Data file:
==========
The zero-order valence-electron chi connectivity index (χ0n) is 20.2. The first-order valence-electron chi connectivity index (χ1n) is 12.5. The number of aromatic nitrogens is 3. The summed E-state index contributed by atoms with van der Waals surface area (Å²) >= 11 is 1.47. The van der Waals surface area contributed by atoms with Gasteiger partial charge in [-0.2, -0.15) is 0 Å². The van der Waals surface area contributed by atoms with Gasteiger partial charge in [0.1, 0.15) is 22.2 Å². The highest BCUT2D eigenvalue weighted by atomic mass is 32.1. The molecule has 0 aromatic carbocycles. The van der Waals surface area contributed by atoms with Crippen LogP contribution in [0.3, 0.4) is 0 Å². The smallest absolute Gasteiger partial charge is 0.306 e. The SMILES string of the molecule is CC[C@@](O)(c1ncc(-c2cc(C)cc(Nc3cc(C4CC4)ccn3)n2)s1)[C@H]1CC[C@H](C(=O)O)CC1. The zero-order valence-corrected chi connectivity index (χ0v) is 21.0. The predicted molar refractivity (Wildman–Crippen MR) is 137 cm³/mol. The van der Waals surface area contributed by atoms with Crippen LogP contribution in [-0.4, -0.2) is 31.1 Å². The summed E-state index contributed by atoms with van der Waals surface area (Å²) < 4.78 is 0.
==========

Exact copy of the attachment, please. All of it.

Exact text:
The zero-order valence-electron chi connectivity index (χ0n) is 20.2. The first-order valence-electron chi connectivity index (χ1n) is 12.5. The number of aromatic nitrogens is 3. The summed E-state index contributed by atoms with van der Waals surface area (Å²) >= 11 is 1.47. The van der Waals surface area contributed by atoms with Gasteiger partial charge in [-0.2, -0.15) is 0 Å². The van der Waals surface area contributed by atoms with Gasteiger partial charge in [0.1, 0.15) is 22.2 Å². The highest BCUT2D eigenvalue weighted by atomic mass is 32.1. The molecule has 0 aromatic carbocycles. The van der Waals surface area contributed by atoms with Crippen LogP contribution in [0.3, 0.4) is 0 Å². The smallest absolute Gasteiger partial charge is 0.306 e. The SMILES string of the molecule is CC[C@@](O)(c1ncc(-c2cc(C)cc(Nc3cc(C4CC4)ccn3)n2)s1)[C@H]1CC[C@H](C(=O)O)CC1. The zero-order valence-corrected chi connectivity index (χ0v) is 21.0. The predicted molar refractivity (Wildman–Crippen MR) is 137 cm³/mol. The van der Waals surface area contributed by atoms with Crippen LogP contribution in [-0.4, -0.2) is 31.1 Å². The summed E-state index contributed by atoms with van der Waals surface area (Å²) < 4.78 is 0.